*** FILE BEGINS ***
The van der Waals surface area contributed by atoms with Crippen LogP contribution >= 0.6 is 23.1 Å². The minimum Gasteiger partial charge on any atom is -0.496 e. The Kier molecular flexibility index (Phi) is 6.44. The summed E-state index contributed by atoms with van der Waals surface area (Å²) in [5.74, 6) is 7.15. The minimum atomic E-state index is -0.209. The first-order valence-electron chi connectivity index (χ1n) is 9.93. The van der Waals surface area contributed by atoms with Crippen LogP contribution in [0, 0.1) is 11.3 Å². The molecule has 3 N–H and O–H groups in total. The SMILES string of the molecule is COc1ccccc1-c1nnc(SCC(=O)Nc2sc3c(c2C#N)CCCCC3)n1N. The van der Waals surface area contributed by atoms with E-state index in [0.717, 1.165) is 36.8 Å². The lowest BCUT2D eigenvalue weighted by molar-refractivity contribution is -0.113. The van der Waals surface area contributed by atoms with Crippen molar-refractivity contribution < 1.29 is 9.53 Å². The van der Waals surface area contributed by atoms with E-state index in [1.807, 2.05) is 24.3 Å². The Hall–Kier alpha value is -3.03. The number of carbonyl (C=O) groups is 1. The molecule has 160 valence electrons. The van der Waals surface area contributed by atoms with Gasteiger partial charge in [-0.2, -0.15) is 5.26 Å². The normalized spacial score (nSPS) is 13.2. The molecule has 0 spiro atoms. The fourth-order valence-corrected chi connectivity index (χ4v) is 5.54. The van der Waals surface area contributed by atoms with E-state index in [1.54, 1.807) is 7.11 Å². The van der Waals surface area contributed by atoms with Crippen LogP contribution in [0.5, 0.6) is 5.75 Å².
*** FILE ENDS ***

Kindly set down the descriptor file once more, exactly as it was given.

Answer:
The van der Waals surface area contributed by atoms with Crippen LogP contribution >= 0.6 is 23.1 Å². The minimum Gasteiger partial charge on any atom is -0.496 e. The Kier molecular flexibility index (Phi) is 6.44. The summed E-state index contributed by atoms with van der Waals surface area (Å²) in [5.74, 6) is 7.15. The minimum atomic E-state index is -0.209. The first-order valence-electron chi connectivity index (χ1n) is 9.93. The van der Waals surface area contributed by atoms with Crippen LogP contribution in [0, 0.1) is 11.3 Å². The molecule has 3 N–H and O–H groups in total. The SMILES string of the molecule is COc1ccccc1-c1nnc(SCC(=O)Nc2sc3c(c2C#N)CCCCC3)n1N. The van der Waals surface area contributed by atoms with E-state index in [0.717, 1.165) is 36.8 Å². The lowest BCUT2D eigenvalue weighted by molar-refractivity contribution is -0.113. The van der Waals surface area contributed by atoms with Crippen molar-refractivity contribution < 1.29 is 9.53 Å². The van der Waals surface area contributed by atoms with E-state index in [1.807, 2.05) is 24.3 Å². The Hall–Kier alpha value is -3.03. The number of carbonyl (C=O) groups is 1. The molecule has 160 valence electrons. The van der Waals surface area contributed by atoms with Gasteiger partial charge in [-0.2, -0.15) is 5.26 Å². The normalized spacial score (nSPS) is 13.2. The molecule has 0 spiro atoms. The fourth-order valence-corrected chi connectivity index (χ4v) is 5.54. The van der Waals surface area contributed by atoms with E-state index in [1.54, 1.807) is 7.11 Å². The van der Waals surface area contributed by atoms with Crippen LogP contribution in [0.5, 0.6) is 5.75 Å².